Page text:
How quickly my life has become another life, how pitiless this becoming is, and yet how slow I am to adapt. Okey sends me a video of an elderly woman who walks through our front door, crying, and I think, I have to ask Daddy who she is. In that small moment, what has been true for the forty-two years of my life is still true – that my father is tangible, inhaling, exhaling; reachable to talk to and to watch the twinkle of his eyes behind his glasses. Then, with a horrible lurch, I remember again. That brief forgetting feels like both a betrayal and a blessing.


I back away from condolences. People are kind, people mean well, but knowing this does not make their words rankle less.

‘Demise.’ A favourite of Nigerians, it conjures for me dark distortions. ‘On the demise of your father:’ I detest ‘demise’.

‘He is resting’ brings not comfort but a scoff that trails its way to pain. He could very well be resting in his room in our house in Abba, fan whirring warm air, his bed strewn with folded newspapers, a sudoku book, an old brochure from a funeral, a Knights of St Mulumba calendar, a bag filled with his bottles of medicine, and his notebooks with the carefully lined pages on which he recorded every single thing he ate, a diabetic’s account-taking.

‘He is in a better place’ is startling in its presumptuousness and has a taint of the inapt. How would you know – and shouldn’t I, the bereaved, be privy to this information first? Should I really be learning this from you?

‘He was eighty-eight’ so deeply riles because age is irrelevant in grief; at issue is not how old he was but how loved. Yes, he was eighty-eight, but a cataclysmic hole now suddenly gapes open in your life, a part of you snatched away forever.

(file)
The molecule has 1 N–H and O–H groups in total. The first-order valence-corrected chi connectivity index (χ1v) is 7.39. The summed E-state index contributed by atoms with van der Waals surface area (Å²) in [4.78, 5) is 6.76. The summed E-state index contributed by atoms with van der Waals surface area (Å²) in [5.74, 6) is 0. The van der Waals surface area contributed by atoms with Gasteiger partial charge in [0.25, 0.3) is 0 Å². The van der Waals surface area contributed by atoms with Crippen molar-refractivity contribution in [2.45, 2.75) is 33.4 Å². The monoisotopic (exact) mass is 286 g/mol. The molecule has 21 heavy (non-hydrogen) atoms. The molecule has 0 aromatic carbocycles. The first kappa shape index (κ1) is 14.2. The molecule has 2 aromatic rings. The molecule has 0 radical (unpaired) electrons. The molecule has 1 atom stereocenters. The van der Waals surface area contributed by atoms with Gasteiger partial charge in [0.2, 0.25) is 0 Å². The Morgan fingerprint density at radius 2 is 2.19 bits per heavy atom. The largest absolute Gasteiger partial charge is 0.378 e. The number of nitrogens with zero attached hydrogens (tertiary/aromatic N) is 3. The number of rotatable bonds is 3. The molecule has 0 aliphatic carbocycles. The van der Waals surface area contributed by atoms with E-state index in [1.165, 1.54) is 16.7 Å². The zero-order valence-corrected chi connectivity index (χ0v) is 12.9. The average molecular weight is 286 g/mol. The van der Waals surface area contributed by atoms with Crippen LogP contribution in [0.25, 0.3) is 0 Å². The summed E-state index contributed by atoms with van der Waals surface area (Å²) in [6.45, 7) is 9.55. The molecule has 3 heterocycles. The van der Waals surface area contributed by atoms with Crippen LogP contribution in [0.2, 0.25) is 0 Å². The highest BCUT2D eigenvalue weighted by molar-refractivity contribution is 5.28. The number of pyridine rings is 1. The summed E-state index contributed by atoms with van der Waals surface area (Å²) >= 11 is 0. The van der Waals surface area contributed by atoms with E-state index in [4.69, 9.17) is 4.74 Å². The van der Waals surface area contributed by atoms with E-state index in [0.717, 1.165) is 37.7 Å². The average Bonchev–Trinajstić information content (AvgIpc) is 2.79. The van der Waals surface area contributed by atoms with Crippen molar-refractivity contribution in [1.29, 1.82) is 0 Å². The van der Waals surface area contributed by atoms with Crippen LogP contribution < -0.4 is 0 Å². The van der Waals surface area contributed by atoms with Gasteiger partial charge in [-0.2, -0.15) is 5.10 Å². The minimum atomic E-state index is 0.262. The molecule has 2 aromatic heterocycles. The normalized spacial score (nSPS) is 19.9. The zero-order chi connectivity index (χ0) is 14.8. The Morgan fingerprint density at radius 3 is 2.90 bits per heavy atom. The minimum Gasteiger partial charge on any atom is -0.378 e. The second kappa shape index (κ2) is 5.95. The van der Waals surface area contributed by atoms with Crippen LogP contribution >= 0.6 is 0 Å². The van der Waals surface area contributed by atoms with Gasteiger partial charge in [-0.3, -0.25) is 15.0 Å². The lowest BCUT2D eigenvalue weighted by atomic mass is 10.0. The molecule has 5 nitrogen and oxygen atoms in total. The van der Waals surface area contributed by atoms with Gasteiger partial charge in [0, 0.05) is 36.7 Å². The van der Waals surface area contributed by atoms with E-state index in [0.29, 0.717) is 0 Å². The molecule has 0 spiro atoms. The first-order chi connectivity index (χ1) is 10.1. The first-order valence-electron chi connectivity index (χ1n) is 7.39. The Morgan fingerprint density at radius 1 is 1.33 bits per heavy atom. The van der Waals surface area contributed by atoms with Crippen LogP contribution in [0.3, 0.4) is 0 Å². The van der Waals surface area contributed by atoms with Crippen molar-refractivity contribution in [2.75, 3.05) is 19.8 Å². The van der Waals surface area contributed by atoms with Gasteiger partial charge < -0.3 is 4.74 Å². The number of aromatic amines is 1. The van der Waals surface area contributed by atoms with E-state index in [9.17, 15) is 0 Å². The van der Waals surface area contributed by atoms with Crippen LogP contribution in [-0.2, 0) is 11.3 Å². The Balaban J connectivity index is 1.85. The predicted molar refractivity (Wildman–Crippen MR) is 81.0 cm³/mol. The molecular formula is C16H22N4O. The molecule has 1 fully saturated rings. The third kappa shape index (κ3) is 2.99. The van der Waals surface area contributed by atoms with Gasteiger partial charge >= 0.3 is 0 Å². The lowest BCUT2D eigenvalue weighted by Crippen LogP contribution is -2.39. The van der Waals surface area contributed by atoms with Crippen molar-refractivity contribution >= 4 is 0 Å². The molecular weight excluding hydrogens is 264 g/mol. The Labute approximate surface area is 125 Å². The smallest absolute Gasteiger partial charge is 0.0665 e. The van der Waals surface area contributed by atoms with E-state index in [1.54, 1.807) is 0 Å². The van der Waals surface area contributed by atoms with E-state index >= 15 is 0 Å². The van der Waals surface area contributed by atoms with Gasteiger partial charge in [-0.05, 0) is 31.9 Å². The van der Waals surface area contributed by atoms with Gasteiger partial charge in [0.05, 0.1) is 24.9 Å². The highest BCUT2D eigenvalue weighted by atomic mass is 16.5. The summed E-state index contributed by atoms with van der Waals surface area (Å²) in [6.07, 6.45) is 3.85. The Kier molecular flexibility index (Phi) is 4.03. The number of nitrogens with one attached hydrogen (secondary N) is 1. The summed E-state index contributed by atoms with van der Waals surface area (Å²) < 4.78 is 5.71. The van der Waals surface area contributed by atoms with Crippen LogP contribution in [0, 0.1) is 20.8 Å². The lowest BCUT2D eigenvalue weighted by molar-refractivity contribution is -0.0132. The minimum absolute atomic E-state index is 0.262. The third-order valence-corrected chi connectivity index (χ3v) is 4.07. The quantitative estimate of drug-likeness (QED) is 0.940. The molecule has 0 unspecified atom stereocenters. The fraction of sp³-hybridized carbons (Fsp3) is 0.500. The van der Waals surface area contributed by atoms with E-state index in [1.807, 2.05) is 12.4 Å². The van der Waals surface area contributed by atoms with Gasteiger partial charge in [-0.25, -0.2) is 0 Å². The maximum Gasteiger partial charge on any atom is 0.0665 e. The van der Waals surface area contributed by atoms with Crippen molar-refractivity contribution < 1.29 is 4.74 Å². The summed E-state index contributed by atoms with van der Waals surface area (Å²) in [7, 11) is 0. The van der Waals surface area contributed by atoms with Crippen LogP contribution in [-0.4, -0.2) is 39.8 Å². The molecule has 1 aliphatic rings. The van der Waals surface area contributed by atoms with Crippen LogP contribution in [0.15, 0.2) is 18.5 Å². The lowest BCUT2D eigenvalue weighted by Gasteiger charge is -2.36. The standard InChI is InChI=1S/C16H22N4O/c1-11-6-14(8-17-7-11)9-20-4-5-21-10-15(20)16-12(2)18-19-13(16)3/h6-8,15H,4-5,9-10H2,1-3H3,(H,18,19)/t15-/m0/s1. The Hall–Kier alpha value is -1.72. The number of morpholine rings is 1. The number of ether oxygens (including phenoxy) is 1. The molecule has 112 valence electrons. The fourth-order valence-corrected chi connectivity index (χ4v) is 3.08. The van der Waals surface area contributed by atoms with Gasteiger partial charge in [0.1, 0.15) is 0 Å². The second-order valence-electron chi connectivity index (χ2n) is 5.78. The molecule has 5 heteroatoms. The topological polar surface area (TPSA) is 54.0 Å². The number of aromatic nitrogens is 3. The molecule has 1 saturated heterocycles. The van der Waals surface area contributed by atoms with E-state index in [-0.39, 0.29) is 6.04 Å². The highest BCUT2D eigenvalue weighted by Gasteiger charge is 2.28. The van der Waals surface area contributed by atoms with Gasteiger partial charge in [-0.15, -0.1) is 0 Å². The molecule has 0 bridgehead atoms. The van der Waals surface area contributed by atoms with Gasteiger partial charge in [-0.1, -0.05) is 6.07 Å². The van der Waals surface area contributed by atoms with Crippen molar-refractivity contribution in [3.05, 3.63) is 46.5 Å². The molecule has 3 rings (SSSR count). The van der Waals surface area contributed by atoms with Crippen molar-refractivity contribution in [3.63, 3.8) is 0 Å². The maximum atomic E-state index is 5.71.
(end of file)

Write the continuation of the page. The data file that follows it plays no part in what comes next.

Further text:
ʻIt has happened, so just celebrate his life,’ an old friend wrote, and it incensed me. How facile to preach about the permanence of death, when it is, in fact, the very permanence of death that is the source of anguish. I wince now at the words I said in the past to grieving friends. ‘Find peace in your memories’, I used to say. To have love snatched from you, especially unexpectedly, and then to be told to turn to memories. Rather than succour, my memories bring eloquent stabs of pain that say, “This is what you will never again have.” Sometimes they bring laughter, but laughter like glowing coals that soon burst aflame in pain. I hope that it is a question of time – that it is just too soon, too terribly soon, to expect memories to serve only as salve.


What does not feel like the deliberate prodding of wounds is a simple ‘I’m sorry’, because in its banality it presumes nothing. Ndo, in Igbo, comforts more, a word that is ‘sorry’ with a metaphysical heft, a word with borders wider than mere ´sorry’. Concrete and sincere memories from those who knew him comfort the most, and it warms me that the same words recur: ‘honest’, ‘calm’, ‘kind’, ‘strong’, ‘quiet’, ‘simple’, ‘peaceful’, integrity’.